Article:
Hung vows to bring KMT back on the road to victory
Policy speech at party HQ aims to resuscitate flagging morale
Deputy Legislative Speaker Hung Hsiu- chu ( ) on Wednesday vowed to take the Kuomintang (KMT) to victory in the 2016 presidential election in a highly scrutinized speech delivered at the party’s Central Standing Committee, in which she outlined her vision to bring the befuddled ruling party back to the hearts of the nation’s voters. With a two-day opinion poll run by the party to gauge her eligibility as presidential candidate looming, Hung’s speech was her last good chance to rally last-minute support.
In her 20- minute speech called “The Road,” the 67-yearold Hung touched upon crossstrait relations, energy policy, trade pacts and other topics. The main thrust of her attack, however, targeted the KMT’s establishment thinking and what had caused the ruling party to lose its supporters.
“We must ask ourselves: Have we blurred over what should remain clear, compromised over what we should remain steadfast on, appeased on the inappeasable, and given up on what we must hold on to?” she asked a packed meeting room in the KMT headquarters.
Accuses DPP of Warping
While she tied the ruling party’s apathy to its cowering from core party values, Hung also argued that Taiwan’s process of democratization had been made into a tool in a struggle against China’s 1.3 billion people. She also accused the opposition Democratic Progressive Party (DPP) of masking its proindependence stance under the packaging of “maintaining the
Proposes Peace Pact with China
The sole registrant to the KMT’s oft-uncertain presidential primary also proposed the signing of a peace accord with China in order to guarantee cross-strait peace and open up opportunities for Taiwan’s international space. She also advocated creating the measures possible to attract more talent to the island in higher education while continuing the current administration’s call to join regional trade agreements such as the Trans-Pacific Partnership (TPP) and the Regional Comprehensive Economic Partnership (RCEP).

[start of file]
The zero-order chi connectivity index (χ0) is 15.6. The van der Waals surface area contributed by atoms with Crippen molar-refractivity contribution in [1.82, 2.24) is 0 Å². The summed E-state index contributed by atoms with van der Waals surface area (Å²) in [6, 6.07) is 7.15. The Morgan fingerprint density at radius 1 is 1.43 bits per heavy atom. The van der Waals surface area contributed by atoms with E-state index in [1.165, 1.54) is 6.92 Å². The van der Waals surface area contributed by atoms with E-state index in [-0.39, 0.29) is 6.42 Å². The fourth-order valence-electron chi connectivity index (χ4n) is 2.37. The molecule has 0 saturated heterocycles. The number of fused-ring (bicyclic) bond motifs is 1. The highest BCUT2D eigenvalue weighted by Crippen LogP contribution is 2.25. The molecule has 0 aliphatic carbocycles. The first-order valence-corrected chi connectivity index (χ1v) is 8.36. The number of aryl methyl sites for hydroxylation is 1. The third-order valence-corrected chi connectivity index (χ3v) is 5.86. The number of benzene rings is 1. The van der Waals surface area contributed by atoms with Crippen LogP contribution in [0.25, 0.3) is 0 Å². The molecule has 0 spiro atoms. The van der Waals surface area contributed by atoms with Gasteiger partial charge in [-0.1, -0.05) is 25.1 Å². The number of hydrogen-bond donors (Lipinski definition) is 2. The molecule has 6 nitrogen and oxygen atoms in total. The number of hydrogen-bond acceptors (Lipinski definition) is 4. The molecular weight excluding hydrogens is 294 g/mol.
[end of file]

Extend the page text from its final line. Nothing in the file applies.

Dark Horse Credentials Touted
Hung, whose underdog campaign was initially seen as an upstart sideshow vis-a-vis the greater whims of the more influential party heavyweights, made an impassioned attempt to characterize herself as a loyal party member outside the privileged inner circle. Her increased popularity in recent weeks has so far foiled attempts by higher level party members to scrap her campaign.
“I want to tell the people of Taiwan that I am the poorest of all presidential contender’s in (Taiwan’s) history, and I know what it’s like to have nothing to eat,” she said, while also referencing her father’s imprisonment during Taiwan’s White Terror era in the 1950s. Hung’s mother worked overtime, but her family was forced to separate due to economic hardship.
“God placed me in this family, forced me to work hard, and forced me even harder not to give up on myself.”
She concluded by calling attention to the fact that the KMT is a party that has given opportunities to the poor, and was convinced that if given another chance, she could lead the party toward the ultimate objective of victory.
Deputy Speaker Hung Hsiu-chu, top center, addresses the Kuomintang Central Standing Committee on Wednesday in Taipei. Speaking days before an opinion poll that will largely determine her eligibility to run as the party’s presidential candidate, Hung sought to steer the ailing party to its more salient values in order to secure electoral victory in 2016.